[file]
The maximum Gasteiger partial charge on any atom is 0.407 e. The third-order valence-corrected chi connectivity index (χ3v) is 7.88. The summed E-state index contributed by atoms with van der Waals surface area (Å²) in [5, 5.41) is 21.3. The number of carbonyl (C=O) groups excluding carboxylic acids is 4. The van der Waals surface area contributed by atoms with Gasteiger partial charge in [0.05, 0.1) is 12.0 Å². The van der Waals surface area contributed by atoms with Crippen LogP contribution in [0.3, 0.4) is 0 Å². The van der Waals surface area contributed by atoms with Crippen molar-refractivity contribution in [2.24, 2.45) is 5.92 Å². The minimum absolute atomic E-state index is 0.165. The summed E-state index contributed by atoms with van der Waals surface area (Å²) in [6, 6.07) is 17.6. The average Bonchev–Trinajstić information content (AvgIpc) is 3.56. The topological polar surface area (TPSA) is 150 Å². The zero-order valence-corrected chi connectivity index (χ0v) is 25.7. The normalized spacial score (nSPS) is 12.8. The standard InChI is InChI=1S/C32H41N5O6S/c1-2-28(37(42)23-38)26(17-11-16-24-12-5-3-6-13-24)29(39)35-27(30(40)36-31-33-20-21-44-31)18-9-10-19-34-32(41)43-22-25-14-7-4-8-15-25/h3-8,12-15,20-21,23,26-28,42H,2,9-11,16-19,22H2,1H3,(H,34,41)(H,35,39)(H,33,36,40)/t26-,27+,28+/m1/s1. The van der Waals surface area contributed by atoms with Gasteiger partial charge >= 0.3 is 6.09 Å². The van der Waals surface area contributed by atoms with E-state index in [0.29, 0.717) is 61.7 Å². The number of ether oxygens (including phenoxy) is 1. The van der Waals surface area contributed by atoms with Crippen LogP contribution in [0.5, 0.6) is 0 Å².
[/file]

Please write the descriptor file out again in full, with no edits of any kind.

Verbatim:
The maximum Gasteiger partial charge on any atom is 0.407 e. The third-order valence-corrected chi connectivity index (χ3v) is 7.88. The summed E-state index contributed by atoms with van der Waals surface area (Å²) in [5, 5.41) is 21.3. The number of carbonyl (C=O) groups excluding carboxylic acids is 4. The van der Waals surface area contributed by atoms with Gasteiger partial charge in [0.05, 0.1) is 12.0 Å². The van der Waals surface area contributed by atoms with Crippen LogP contribution in [0.3, 0.4) is 0 Å². The van der Waals surface area contributed by atoms with Crippen molar-refractivity contribution in [2.24, 2.45) is 5.92 Å². The minimum absolute atomic E-state index is 0.165. The summed E-state index contributed by atoms with van der Waals surface area (Å²) in [6, 6.07) is 17.6. The average Bonchev–Trinajstić information content (AvgIpc) is 3.56. The topological polar surface area (TPSA) is 150 Å². The zero-order valence-corrected chi connectivity index (χ0v) is 25.7. The normalized spacial score (nSPS) is 12.8. The standard InChI is InChI=1S/C32H41N5O6S/c1-2-28(37(42)23-38)26(17-11-16-24-12-5-3-6-13-24)29(39)35-27(30(40)36-31-33-20-21-44-31)18-9-10-19-34-32(41)43-22-25-14-7-4-8-15-25/h3-8,12-15,20-21,23,26-28,42H,2,9-11,16-19,22H2,1H3,(H,34,41)(H,35,39)(H,33,36,40)/t26-,27+,28+/m1/s1. The van der Waals surface area contributed by atoms with Gasteiger partial charge >= 0.3 is 6.09 Å². The van der Waals surface area contributed by atoms with E-state index in [0.29, 0.717) is 61.7 Å². The number of ether oxygens (including phenoxy) is 1. The van der Waals surface area contributed by atoms with Crippen LogP contribution in [0.5, 0.6) is 0 Å².